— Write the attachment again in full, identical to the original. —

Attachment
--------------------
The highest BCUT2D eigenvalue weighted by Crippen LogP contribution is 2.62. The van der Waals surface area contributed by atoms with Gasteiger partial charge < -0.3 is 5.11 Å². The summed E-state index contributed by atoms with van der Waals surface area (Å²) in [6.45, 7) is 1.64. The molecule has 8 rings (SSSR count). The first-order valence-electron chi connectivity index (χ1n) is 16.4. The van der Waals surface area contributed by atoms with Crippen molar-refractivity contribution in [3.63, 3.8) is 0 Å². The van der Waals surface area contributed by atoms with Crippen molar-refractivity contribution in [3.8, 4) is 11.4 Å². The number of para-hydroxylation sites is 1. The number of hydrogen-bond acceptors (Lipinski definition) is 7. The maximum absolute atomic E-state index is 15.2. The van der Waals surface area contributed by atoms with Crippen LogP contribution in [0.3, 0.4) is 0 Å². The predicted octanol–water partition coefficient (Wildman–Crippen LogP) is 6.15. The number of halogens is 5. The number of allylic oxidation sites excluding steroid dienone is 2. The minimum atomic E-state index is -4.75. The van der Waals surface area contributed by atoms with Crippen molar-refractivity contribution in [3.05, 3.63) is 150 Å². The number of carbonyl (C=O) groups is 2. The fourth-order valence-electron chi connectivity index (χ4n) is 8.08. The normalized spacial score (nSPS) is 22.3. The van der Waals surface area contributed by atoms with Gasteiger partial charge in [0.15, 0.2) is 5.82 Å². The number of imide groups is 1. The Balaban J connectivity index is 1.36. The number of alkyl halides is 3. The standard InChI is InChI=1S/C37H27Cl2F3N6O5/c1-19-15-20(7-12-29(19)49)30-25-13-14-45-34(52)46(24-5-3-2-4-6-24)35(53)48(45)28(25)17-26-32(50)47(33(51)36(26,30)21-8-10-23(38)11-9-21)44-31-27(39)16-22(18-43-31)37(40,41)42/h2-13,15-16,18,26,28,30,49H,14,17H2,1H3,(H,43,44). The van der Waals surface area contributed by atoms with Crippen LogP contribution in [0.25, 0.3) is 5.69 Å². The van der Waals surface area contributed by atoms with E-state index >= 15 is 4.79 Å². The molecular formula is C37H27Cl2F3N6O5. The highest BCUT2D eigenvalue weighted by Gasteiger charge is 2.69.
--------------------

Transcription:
The highest BCUT2D eigenvalue weighted by Crippen LogP contribution is 2.62. The van der Waals surface area contributed by atoms with Gasteiger partial charge < -0.3 is 5.11 Å². The summed E-state index contributed by atoms with van der Waals surface area (Å²) in [6.45, 7) is 1.64. The molecule has 8 rings (SSSR count). The first-order valence-electron chi connectivity index (χ1n) is 16.4. The van der Waals surface area contributed by atoms with Crippen molar-refractivity contribution in [3.63, 3.8) is 0 Å². The van der Waals surface area contributed by atoms with Crippen molar-refractivity contribution in [3.8, 4) is 11.4 Å². The number of para-hydroxylation sites is 1. The number of hydrogen-bond acceptors (Lipinski definition) is 7. The maximum absolute atomic E-state index is 15.2. The van der Waals surface area contributed by atoms with Crippen LogP contribution in [0.3, 0.4) is 0 Å². The predicted octanol–water partition coefficient (Wildman–Crippen LogP) is 6.15. The number of halogens is 5. The number of allylic oxidation sites excluding steroid dienone is 2. The minimum atomic E-state index is -4.75. The van der Waals surface area contributed by atoms with Crippen molar-refractivity contribution in [3.05, 3.63) is 150 Å². The number of carbonyl (C=O) groups is 2. The fourth-order valence-electron chi connectivity index (χ4n) is 8.08. The normalized spacial score (nSPS) is 22.3. The van der Waals surface area contributed by atoms with Gasteiger partial charge in [0.15, 0.2) is 5.82 Å². The number of imide groups is 1. The Balaban J connectivity index is 1.36. The number of alkyl halides is 3. The standard InChI is InChI=1S/C37H27Cl2F3N6O5/c1-19-15-20(7-12-29(19)49)30-25-13-14-45-34(52)46(24-5-3-2-4-6-24)35(53)48(45)28(25)17-26-32(50)47(33(51)36(26,30)21-8-10-23(38)11-9-21)44-31-27(39)16-22(18-43-31)37(40,41)42/h2-13,15-16,18,26,28,30,49H,14,17H2,1H3,(H,43,44). The van der Waals surface area contributed by atoms with Crippen LogP contribution in [0.25, 0.3) is 5.69 Å². The van der Waals surface area contributed by atoms with E-state index >= 15 is 4.79 Å². The molecular formula is C37H27Cl2F3N6O5. The highest BCUT2D eigenvalue weighted by Gasteiger charge is 2.69.